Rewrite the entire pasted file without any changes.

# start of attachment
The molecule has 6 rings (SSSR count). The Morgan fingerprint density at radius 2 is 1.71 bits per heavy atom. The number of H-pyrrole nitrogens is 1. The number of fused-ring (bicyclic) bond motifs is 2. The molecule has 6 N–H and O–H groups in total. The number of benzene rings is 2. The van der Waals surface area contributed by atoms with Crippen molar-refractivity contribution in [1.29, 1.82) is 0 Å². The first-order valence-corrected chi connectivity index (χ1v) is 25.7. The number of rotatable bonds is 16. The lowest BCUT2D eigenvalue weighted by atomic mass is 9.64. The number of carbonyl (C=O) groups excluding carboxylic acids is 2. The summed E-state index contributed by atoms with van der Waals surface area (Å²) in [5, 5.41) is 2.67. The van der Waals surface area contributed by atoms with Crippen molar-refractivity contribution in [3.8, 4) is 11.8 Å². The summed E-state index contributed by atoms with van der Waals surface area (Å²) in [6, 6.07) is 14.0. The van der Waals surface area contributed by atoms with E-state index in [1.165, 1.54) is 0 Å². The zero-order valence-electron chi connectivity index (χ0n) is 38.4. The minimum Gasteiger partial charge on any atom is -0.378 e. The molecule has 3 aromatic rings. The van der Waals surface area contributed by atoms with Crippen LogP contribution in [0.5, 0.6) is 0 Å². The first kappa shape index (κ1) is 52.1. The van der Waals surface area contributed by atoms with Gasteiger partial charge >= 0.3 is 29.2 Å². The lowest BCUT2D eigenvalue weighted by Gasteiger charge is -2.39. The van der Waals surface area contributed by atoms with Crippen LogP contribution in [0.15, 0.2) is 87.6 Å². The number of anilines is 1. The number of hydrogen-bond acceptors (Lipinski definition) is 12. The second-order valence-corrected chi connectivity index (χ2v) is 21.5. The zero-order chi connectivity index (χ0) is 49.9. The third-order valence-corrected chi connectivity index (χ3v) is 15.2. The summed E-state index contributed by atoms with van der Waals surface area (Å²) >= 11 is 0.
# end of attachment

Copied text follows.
The molecule has 6 rings (SSSR count). The Morgan fingerprint density at radius 2 is 1.71 bits per heavy atom. The number of H-pyrrole nitrogens is 1. The number of fused-ring (bicyclic) bond motifs is 2. The molecule has 6 N–H and O–H groups in total. The number of benzene rings is 2. The van der Waals surface area contributed by atoms with Crippen molar-refractivity contribution in [1.29, 1.82) is 0 Å². The first-order valence-corrected chi connectivity index (χ1v) is 25.7. The number of rotatable bonds is 16. The lowest BCUT2D eigenvalue weighted by atomic mass is 9.64. The number of carbonyl (C=O) groups excluding carboxylic acids is 2. The summed E-state index contributed by atoms with van der Waals surface area (Å²) in [5, 5.41) is 2.67. The van der Waals surface area contributed by atoms with Crippen molar-refractivity contribution in [3.8, 4) is 11.8 Å². The summed E-state index contributed by atoms with van der Waals surface area (Å²) in [6, 6.07) is 14.0. The van der Waals surface area contributed by atoms with E-state index in [1.165, 1.54) is 0 Å². The zero-order valence-electron chi connectivity index (χ0n) is 38.4. The minimum Gasteiger partial charge on any atom is -0.378 e. The molecule has 3 aromatic rings. The van der Waals surface area contributed by atoms with Crippen LogP contribution in [0.5, 0.6) is 0 Å². The first kappa shape index (κ1) is 52.1. The van der Waals surface area contributed by atoms with Gasteiger partial charge >= 0.3 is 29.2 Å². The lowest BCUT2D eigenvalue weighted by Gasteiger charge is -2.39. The van der Waals surface area contributed by atoms with Crippen LogP contribution in [0.15, 0.2) is 87.6 Å². The number of anilines is 1. The number of hydrogen-bond acceptors (Lipinski definition) is 12. The second-order valence-corrected chi connectivity index (χ2v) is 21.5. The zero-order chi connectivity index (χ0) is 49.9. The third-order valence-corrected chi connectivity index (χ3v) is 15.2. The summed E-state index contributed by atoms with van der Waals surface area (Å²) >= 11 is 0.